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Can I use that? What is and isn't in the public domain.

You aren't the first artist, game designer, songwriter or other creative entrepreneur to wonder whether you can use someone's name or ideas in your work, and you certainly won't be the last. The concept of "public domain" can be tricky, but it's an important one to grasp if you want to stay out of legal trouble down the road.

Public domain work and copyright law

What does it mean for something to be in the public domain? It means that intellectual property laws do not apply to the work, and you can use it without asking for permission. Typically, copyrighted work can fall into the public domain in a few ways:

  • The copyright expires: See this chart by Cornell University to determine whether enough time has elapsed for a work to be in the public domain. The general rule is that, in 2016/2017, material published in the U.S. before 1923 is in the public domain, but, depending on how a work was registered and the type of work, it can enter into the public domain sooner. This is a complicated issue, however, and it is always best to consult an attorney before using a work that you believe to be available in the public domain.
  • The owner dedicated the work to the public domain: The words you are looking for are, "This work is dedicated to the public domain." If you see those words, you are generally free to use it, but be careful -- make sure the copyright owner is the one who dedicated the work. Creative Commons work is also considered public domain work. Again, it's always a good idea to speak to a copyright attorney to verify that you may use the work without permission or attribution.
  • A copyright never existed for the type of work in question: Short phrases, book titles, movie titles, ideas, theories, laws, works created while in a governmental capacity -- these are all examples of things that are not protected by U.S. copyright laws.

While the above points may seem clear-cut, the public domain concept is more tricky than it first seems. Let's say someone compiles a number of art pieces that are in the public domain into a book. They can copyright their compilation. Similarly, someone can come up with a great board game idea and use it to create a unique game. You can copy the idea, but you cannot copy the way they have organized that idea into a game. Or you may decide you want to write a song similar to Don McLean's American Pie. You can use the same plane crash as your premise for the song, but be careful how you talk about it -- you cannot copy the way McLean expresses the accident.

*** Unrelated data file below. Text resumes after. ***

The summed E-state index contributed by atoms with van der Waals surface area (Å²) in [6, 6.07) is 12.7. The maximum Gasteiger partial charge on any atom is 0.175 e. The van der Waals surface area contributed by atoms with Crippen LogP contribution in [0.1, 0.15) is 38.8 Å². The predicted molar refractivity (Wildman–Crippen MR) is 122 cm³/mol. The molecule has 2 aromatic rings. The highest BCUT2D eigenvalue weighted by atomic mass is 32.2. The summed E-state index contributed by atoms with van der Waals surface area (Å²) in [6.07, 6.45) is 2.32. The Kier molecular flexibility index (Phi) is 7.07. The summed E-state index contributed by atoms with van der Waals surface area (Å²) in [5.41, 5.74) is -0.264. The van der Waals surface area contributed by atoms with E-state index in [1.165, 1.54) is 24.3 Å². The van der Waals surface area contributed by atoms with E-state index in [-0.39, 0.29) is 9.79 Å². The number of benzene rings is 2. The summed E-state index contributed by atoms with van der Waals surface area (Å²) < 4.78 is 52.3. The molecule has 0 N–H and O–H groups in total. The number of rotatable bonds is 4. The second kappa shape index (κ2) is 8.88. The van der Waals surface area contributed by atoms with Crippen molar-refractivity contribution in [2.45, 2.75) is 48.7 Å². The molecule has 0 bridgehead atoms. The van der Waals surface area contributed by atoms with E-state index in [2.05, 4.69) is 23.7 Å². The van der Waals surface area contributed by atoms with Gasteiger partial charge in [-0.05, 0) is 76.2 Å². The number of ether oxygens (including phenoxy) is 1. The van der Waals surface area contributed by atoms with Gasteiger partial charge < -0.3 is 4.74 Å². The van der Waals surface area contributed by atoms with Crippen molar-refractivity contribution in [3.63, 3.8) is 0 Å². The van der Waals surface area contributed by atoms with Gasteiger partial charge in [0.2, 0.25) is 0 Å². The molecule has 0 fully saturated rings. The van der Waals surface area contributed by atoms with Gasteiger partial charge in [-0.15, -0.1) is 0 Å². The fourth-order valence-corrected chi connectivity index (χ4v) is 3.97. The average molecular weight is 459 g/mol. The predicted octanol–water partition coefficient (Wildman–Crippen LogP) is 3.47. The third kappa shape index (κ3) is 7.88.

Using someone's name or image

In California, the right of publicity protects most people, including popular and political figures, from commercial appropriation of their name, image and likeness. In other words, you need to seek written permission to specifically refer to someone in a commercial venture or advertisement. While this right typically lasts for 70 years after a person's death, there is an exemption for creators of art (including books, plays, musical compositions and other works).

There are some instances where using a person's name or image is protected by the First Amendment, including editorial use (such as using a politician's name in a newspaper), satire (think: SNL) and certain works of art and drama. Yet, you must tread lightly -- the last thing you want is to deal with a lawsuit while you try to publish and sell your work.

It's complicated

The law is nuanced, and much of it has been developed through lawsuits. Simply reading the statute (the written law) does not give the whole story. If you have any questions about using someone else's work, name or image, it is in your best interests to first check with a lawyer familiar with intellectual property law for creative professionals.

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